Education

  • Ready, Set… Explore!

    Written by witf.org

    Ready, Set… Explore!

    Science is about trying to make sense of the world. The idea of explaining science to young children can feel overwhelming to many adults. But luckily, explanations about science aren’t what young children want at first. They want to play! Curiosity drives children’s interest in science and we can all appreciate curiosity. So where do we start?

    witf and Whitaker Center For Science and the Arts invite you and your 3-7 year old to join us for Ready, Set…Explore, a series of Saturday morning science play dates where you and your child can spend time together and play with science. Each event is shaped around a science concept and a well-loved PBS character who will be at the event to explore along with you. All events are held in the beautiful Kunkel Gallery in Whitaker Center in Harrisburg specific Saturdays from 9:00 AM - 11:00 AM. The events are free for families thanks to some wonderful community partners. Just RSVP by clicking the link below.

    Upcoming Ready, Set…Explore dates:

    tv george standing 

    April 21, 9-11 AM-- Explore wind and weather with Curious George

    This Ready, Set…Explore event was really fun and very successful.  We had 286 people there and heard nothing but positive comments from families, Whitaker Center, PNC (our sponsor), and our awesome volunteers. 

    Curious George event is sponsored by:
    PNCGrow 600
             catinhat

    May 19, 9-11 AM—Go on a backyard adventure with Cat In The Hat
    RSVP for the May event - click here

    • Explore spider webs
    • Learn about worms
    • Make some tracks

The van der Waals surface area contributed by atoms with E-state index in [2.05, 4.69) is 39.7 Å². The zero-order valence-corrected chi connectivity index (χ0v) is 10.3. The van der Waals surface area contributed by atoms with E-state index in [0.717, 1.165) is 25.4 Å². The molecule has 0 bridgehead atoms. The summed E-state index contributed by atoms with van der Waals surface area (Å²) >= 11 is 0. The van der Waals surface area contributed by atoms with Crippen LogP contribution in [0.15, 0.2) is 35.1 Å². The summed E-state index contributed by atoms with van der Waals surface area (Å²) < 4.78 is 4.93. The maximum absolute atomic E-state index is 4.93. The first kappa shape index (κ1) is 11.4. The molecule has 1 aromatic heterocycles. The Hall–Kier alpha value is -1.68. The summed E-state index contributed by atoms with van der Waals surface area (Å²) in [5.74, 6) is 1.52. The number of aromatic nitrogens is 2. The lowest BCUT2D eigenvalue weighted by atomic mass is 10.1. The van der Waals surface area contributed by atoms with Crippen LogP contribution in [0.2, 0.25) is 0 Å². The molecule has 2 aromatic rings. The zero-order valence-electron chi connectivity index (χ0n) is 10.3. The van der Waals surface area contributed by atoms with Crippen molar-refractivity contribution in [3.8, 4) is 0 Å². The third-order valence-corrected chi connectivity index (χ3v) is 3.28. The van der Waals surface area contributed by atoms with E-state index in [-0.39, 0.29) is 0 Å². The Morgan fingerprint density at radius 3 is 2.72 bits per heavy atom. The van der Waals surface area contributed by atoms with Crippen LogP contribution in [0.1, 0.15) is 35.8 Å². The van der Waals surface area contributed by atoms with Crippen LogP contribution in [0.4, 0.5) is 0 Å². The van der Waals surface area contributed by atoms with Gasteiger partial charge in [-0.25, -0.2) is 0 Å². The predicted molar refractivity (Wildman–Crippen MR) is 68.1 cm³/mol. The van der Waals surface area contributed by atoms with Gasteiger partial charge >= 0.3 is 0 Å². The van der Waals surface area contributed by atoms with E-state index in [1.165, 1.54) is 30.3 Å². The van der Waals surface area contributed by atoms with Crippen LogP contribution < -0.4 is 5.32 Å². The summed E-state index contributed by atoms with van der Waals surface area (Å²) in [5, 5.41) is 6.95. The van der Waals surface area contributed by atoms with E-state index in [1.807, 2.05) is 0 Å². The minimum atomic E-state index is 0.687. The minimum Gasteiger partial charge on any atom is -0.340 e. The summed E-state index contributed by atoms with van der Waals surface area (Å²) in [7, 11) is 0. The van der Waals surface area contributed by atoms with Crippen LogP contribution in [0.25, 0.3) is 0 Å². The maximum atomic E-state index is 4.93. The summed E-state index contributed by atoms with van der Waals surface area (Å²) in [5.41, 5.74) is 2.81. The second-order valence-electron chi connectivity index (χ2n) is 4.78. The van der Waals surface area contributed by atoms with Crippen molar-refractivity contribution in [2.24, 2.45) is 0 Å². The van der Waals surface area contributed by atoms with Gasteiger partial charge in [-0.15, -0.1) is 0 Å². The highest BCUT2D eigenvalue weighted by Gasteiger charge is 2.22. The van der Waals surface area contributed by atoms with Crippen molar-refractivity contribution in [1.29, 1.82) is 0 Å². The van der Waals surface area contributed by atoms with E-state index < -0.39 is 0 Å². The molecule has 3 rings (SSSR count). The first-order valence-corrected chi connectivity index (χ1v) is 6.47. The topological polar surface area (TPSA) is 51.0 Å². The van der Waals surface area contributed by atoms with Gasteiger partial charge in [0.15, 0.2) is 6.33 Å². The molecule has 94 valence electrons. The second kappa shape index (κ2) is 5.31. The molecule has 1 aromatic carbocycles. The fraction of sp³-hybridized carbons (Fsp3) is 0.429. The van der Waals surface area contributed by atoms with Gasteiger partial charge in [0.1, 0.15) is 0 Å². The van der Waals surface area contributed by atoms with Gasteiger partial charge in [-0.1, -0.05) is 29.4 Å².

• Get your photo taken with the Cat In The Hat (bring a camera!)
    • and much more!
    Cat In The Hat event is sponsored by:
    m  t bank logo600

    Get ready to ask questions and explore science with your child!

    Other tips from PBS Parents:

    Science is not simply about knowing information—it is equally a way of trying to make sense of the world. Scientists must ask questions, design investigations, try to make sense of the information they have gathered during the investigations, and communicate and defend their thinking to others. They don’t always find the answers to their questions, and they don’t always agree.

    Help Children Think Like Scientists

    It is much more important for parents to help children develop the skills they need to think like scientists than to help them understand complex scientific concepts. Even the youngest children are quite capable of beginning to build these skills. Here are a few pointers to keep in mind as you enjoy science alongside your child:

    • You don’t need to have answers for all of your child’s questions! Encourage your child to develop his own science thinking skills.
    • Listen carefully to your child. Engage her in conversation about what she thinks, and encourage her to explain why she thinks as she does by asking questions such as, “Why do you think the snail is eating that leaf?”